Romeos friend, Benvolio, encouraged him to go to the Capulets feast and predicted that he would find other girls more attractive than the fai Rosaline. At this same ancient feast of Capulets sups the fair Rosaline, whom thou so loves, with all the admired beauties of Verona. Go thither and with unattained eye compare her face with some that I shall show and I will make thee think the swan a crow. (I, II, 84-89).
Later, when violence was prevalent, Benvolio watched out for his friends and family by encouraging peace. I pray thee good Mercutio, lets retire; the day is hot, the Cables are abroad, and if we meet we shall not scape a brawl, (III, I, 1-3).
The nurse is Juliets best friend, or more appropriately as Juliets foster mother. Unlike Juliets own mother, Lady Capulet, the nurse cares for Juliet, knows when she was born, and holds fond memories of her childhood. The nurse aided Romeo and Juliet with their plans for marriage by acting as a messenger between them.
After the slaying of Tybalt, the nurse gives Romeo the ring of he and Juliets marriage, signifying Juliets love for him. The love of friends was imperative for these two lovers. The next is the love for enemies. The hatred between the house of the Capulets and the house of the Montague’s is the driving force between Romeo and Juliet. The two families would never have approved of the relationship for these two young lovers. In act I, scene V, the fact that Romeo and his friends were uninvited, but still attended the Capulets feast, added to Tybalt anger.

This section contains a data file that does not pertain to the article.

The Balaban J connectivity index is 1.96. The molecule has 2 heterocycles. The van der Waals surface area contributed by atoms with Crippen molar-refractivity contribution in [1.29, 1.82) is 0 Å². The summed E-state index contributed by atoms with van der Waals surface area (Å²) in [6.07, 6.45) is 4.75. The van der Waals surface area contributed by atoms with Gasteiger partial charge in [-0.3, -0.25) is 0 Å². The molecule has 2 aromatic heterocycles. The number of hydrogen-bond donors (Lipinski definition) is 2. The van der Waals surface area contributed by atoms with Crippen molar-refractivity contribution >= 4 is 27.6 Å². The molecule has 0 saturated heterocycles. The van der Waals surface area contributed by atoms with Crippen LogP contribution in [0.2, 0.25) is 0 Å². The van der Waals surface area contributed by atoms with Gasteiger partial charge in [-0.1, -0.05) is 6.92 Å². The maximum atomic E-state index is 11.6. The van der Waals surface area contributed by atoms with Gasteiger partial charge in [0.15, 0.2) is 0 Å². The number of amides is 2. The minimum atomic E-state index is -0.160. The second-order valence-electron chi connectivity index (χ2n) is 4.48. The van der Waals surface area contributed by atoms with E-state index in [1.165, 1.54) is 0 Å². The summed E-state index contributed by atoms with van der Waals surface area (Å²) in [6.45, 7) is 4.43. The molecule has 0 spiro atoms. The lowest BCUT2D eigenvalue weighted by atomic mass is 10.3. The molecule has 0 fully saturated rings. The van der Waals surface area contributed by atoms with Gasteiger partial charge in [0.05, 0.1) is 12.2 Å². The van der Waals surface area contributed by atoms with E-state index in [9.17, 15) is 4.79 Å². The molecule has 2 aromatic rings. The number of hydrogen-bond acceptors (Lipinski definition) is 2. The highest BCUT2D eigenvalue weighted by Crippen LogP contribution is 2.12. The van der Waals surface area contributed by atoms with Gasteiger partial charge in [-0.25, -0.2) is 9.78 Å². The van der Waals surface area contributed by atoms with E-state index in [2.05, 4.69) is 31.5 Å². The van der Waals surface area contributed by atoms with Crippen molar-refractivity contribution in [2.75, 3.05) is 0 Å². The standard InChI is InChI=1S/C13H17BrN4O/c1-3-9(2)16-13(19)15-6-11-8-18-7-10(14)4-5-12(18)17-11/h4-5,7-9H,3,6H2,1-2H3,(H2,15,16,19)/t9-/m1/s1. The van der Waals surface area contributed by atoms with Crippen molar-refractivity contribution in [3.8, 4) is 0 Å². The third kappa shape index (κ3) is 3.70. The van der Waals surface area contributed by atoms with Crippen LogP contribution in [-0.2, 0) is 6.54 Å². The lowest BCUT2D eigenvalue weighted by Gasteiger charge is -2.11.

Tis he, that villain Romeo… It fits when such a villain is a guest: Ill not endure him. (I, V, 63, 74-75).
This constant anger and hatred between the two families lead to the destined, however accidental, killing of Mercutio by Tybalt. Mercutio, in his last minutes, realizes the errors of their families fades, A plague O both your houses, they have made worms of me. I have it, and you soundly too.
Your houses! (III, I, 108-110).